In his annual State of the University address on Feb. 11, President C. L. Max Nikias placed heavy emphasis on increasing diversity throughout the USC community. His speech paralleled many of the student efforts that have been made to ameliorate recent problems with inclusion, including the Undergraduate Student Government’s Campus Climate Resolution, which was passed in the fall.
The original resolution outlined multiple actions to be taken on the administration’s part. According to USG President Rini Sampath, after the passing of the resolution, Provost Michael Quick established a task force, which consists of Ainsley Carry, vice president for Student Affairs; Varun Soni, dean of Religious Life; Nikita Hamilton, Graduate Student Government president; Christina Gutierrez, GSG vice president; Sampath; Moira Turner, director of diversity affairs; Ginger Clark, president of the Academic Senate; Debra Langford, officer of diversity and inclusion initiatives in the Marshall School of Business; Domenika Lynch, executive director of the Latino Alumni Association; and Jodi Armour, professor at the Gould School of Law.
However, Sampath also said the administration has yet to address several objectives of the resolution, including the hiring of additional Title IX coordinators and the establishment of a Vice President of Diversity. For this reason, Sampath said, there has been growing frustration among the student body.
“We haven’t seen immediate action,” Sampath said. “Where the students, I think, are disappointed is that this is turning into more conversations, more dialogue, and it’s a cyclical advocacy process. Students are feeling [a lack] of trust in the process.”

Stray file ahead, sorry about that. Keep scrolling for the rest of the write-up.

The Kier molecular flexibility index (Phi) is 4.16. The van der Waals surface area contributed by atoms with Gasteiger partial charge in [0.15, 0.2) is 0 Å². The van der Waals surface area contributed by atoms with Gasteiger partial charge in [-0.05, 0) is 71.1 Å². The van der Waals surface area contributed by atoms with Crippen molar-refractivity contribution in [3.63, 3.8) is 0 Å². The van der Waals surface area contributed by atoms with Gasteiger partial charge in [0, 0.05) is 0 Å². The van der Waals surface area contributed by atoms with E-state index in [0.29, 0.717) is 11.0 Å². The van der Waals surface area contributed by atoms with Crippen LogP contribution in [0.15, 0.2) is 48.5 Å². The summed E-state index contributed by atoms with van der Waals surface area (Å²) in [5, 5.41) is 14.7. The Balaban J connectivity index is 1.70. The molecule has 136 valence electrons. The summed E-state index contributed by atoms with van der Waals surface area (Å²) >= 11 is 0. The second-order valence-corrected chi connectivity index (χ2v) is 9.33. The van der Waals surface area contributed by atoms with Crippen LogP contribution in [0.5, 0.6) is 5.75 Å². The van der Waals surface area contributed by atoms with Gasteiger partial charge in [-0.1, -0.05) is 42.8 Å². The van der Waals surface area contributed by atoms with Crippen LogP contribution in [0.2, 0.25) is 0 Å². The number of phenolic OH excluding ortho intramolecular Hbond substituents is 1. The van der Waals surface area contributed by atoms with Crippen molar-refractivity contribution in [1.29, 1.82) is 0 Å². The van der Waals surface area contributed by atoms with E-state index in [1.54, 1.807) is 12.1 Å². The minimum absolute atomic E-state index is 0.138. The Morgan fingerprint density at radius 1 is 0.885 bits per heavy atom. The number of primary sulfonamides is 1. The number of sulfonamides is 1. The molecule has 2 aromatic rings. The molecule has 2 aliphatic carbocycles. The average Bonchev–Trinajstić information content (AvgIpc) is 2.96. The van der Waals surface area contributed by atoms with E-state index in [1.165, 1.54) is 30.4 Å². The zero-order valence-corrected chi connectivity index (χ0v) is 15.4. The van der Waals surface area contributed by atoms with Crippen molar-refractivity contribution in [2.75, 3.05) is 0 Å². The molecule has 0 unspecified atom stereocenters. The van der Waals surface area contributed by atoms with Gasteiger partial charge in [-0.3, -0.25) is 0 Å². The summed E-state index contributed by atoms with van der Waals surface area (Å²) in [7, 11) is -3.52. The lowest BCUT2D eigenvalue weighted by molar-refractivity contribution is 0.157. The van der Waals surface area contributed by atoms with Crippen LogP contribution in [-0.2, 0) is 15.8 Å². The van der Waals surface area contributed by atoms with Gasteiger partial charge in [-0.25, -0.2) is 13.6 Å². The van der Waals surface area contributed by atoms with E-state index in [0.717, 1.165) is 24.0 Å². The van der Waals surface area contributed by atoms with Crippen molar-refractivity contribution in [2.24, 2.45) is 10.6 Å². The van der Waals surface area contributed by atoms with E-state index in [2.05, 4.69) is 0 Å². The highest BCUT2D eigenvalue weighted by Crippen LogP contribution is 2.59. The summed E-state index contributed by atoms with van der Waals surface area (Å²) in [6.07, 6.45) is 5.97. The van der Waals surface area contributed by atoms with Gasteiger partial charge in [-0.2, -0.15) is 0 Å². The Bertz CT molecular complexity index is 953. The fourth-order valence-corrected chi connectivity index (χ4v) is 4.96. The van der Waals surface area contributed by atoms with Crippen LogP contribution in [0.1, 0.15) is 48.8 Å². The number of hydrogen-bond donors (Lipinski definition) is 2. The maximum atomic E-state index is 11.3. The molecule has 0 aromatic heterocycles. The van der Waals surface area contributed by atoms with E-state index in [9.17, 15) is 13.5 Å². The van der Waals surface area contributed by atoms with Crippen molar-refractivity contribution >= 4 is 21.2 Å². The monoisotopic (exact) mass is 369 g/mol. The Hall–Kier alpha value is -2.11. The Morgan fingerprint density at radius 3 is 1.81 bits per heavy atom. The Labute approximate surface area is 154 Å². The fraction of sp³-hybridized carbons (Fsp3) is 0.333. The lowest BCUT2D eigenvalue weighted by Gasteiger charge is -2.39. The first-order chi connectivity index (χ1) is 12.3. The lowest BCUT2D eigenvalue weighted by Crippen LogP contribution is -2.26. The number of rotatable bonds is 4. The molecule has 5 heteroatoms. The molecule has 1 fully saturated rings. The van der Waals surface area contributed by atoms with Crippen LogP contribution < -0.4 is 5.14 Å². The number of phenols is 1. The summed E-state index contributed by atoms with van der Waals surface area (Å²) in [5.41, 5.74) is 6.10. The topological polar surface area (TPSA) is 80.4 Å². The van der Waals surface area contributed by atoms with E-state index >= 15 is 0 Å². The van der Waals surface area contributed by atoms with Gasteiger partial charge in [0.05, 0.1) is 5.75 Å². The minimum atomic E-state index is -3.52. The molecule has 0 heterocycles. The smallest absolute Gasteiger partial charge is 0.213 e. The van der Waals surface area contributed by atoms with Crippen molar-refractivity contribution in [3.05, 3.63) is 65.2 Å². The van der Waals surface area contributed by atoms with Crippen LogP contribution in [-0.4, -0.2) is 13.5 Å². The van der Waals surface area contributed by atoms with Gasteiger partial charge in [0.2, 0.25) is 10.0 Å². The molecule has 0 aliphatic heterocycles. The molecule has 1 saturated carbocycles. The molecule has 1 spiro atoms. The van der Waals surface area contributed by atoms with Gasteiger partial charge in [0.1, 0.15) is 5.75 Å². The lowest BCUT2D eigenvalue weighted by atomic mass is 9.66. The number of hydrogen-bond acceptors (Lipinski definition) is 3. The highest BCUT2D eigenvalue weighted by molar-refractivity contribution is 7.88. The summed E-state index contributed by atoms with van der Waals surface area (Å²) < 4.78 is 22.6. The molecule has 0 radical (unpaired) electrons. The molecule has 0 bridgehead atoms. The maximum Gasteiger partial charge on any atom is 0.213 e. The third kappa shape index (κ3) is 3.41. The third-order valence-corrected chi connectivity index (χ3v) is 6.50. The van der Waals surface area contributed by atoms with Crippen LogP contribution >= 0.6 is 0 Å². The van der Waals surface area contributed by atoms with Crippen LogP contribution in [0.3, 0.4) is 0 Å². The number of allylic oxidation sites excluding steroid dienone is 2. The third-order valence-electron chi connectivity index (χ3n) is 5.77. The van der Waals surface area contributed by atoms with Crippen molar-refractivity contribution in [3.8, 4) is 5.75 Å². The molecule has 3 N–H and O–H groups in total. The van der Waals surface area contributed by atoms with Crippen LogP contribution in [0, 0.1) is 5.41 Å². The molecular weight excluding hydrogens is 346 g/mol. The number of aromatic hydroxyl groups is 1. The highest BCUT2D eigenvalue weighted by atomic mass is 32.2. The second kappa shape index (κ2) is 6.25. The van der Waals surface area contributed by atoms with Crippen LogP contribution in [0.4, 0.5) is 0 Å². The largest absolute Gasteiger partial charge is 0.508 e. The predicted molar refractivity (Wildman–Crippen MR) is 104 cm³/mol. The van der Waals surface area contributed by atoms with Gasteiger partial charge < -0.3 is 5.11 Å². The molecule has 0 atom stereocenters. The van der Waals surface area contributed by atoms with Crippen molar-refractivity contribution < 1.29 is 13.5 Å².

She added that students feel that there seems to be a discrepancy between the resolution and the actions taken by administrators. Graduate student Leslie Berntsen, who is one of the student organizers with the Campus Climate Coalition, echoed feelings of this discrepancy.
“[Nikias] gave his State of the University and it addressed the wicked problems of diversity, equity and inclusion, and there was a great press release and it looked very good,” Berntsen said. “But that image is entirely at odds with the students’ opinions of who actually gets to talk to [him and other administrators].”
Berntsen recalled one instance in which she saw an administrator walk past a student who was trying to ask whether he was going to be at a task force meeting, only to be completely disregarded.
“The body language was so striking,” Bernsten said. “It was ‘I do not want to be here or talk to you about any of this.’ So I think there’s a disconnect between the material in speeches that are given and what’s actually happening on the ground as we’re organizing around these issues.”
Berntsen said she sees Nikias’ speech as more of a “symbolic gesture” than anything else.
“I appreciate the efforts,” Berntsen said. “I can’t emphasize that enough. But there’s still much work to be done.”
Efforts in addition to the task force have included a secondary advisory board as well as open forums for students, according to Sampath. In addition, she said that the task force is pushing for transparency by publishing meeting summaries to a new website, diversity.usc.edu. In addition, Quick, to substitute for the VP of Diversity, has created a diversity liaison model, which will consist of faculty members and staff.
“The student community is absolutely still pushing for this VP of Diversity spot,” Sampath said. “Especially because we see issues [such as] a student [telling] me they experienced an awful incident of racism and had no idea who to go to.”
However, whatever the discrepancies may be, Sampath is pleased that there is an open discussion between the administration and the student body.
“I think one of the biggest successes for us is to have opened this up as a conversation, and to have sustained that conversation,” Sampath said. “I think students [are] able to keep the momentum going. For example, our Campus Climate Coalition is now hosting general body meetings and the administration is hosting these task force meetings and open forums, so I’m really grateful.”